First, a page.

The United Nations is urging the international community to find a feasible solution to the fate of thousands of civilians stuck inside a Syrian displacement camp.
Rukban camp, described by those living inside as a “hell on earth," last week received its biggest shipment of aid supplies by the UN and Syrian Arab Red Crescent.
“The challenge now is to work towards improving their situation and finding solutions to their plight. Rukban is not a place for people, mostly women and children, to live. We need support and commitment of all parties,” Sajjad Malik, the UN High Commissioner for Refugees representative in Syria, said.
The convoy of 133 trucks carrying aid including food and clothes for children reached the outskirts of the Rukban camp earlier this month. It included healthcare items and medical supplies to immunise women and children.
The camp, described by residents as a “prison," is home to an estimated 40,000 Syrians that are in dire need of regular aid from the UN and partners, especially as supply routes are often blocked.
Families lack firewood and “end up collecting garbage and plastic to make a fire to cook and keep warm,” the UN said in a statement.
Since December last year, at least eight children – most of them newborns – died in the camp due to freezing temperatures and lack of medical care.
"Everyone should bear in mind how sensitive our situation has become which can't be solved by only aid convoy, but needs a decisive decision to end our suffering," Abdul Fataah Ali, a 45-year-old teacher who currently resides inside the camp, told The National.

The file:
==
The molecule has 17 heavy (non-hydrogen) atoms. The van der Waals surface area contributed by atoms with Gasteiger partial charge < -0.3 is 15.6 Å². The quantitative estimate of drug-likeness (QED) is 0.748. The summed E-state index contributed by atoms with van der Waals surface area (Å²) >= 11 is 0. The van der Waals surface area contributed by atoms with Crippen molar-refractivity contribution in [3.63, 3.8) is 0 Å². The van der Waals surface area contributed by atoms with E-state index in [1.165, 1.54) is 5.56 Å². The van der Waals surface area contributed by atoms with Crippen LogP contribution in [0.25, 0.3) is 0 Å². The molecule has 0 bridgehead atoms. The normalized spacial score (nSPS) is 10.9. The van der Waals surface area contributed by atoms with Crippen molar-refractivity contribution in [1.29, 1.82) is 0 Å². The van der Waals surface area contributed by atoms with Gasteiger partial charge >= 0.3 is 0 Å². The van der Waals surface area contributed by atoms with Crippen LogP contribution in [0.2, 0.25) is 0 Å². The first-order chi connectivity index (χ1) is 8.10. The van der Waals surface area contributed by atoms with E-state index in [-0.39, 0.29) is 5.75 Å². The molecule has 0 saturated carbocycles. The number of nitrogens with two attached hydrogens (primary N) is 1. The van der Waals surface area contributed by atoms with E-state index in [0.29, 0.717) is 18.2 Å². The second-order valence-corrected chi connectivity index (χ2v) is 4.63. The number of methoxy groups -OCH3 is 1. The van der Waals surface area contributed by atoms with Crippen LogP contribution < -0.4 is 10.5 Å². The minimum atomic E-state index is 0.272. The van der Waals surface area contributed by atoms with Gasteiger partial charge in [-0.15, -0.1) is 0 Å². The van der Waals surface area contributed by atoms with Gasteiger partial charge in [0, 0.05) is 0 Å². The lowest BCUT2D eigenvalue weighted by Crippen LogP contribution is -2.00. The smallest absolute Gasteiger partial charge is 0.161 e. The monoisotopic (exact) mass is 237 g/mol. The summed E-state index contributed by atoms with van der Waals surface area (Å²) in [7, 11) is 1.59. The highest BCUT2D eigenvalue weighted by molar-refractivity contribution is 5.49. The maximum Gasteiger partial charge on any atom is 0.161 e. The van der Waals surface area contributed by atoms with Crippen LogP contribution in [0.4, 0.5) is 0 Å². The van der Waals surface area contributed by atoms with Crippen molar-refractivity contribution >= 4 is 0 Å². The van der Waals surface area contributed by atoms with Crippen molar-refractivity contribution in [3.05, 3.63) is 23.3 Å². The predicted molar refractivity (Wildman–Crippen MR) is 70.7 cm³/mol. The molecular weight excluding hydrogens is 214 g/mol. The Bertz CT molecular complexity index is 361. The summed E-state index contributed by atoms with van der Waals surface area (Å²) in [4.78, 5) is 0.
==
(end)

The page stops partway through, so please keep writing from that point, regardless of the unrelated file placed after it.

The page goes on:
Conditions inside the camp have deteriorated, with many inside surviving on just one simple meal a day, often bread and olive oil or yoghurt, residents have said.
"I appreciate the relief and support that has arrived recently, most of us got food that will last for couples of days, but then what? We'll quickly run out and come back to where we started," Jomana Haj Omar, a 28 year-old mother told The National.
Ms Omar, who is currently pregnant, spoke about the dire conditions that her family is currently facing. “I wish I didn’t have children, under this condition you wish to not exist.”
“We are not allowed to leave this prison, why are we imprisoned? We are not ISIS, we are victim of their crimes and are being held here like hostages, why is that?” Ms Omar said.
Residents of the camp have been forced from their homes in Palymra and Homs by the war and many fled President Bashar Al Assad’s regime and ISIS.
Khaldoun Omyre, a 41-year-old resident of the camp with five of his family members, spoke about the shortages of food, medicine and electricity supplies that have caused dozens of deaths.
“They’ve not brought any fuel supply. Despite the horribly cold weather we have no way to heat our tents, we’re getting aches from the severe cold weather, but none care about this sadly, they only want to make sure we stay alive with this relief and don’t die,” Mr Omyre said.
Because of the miserable conditions, residents are hoping to escape to northern Syrian areas outside of the regime's control.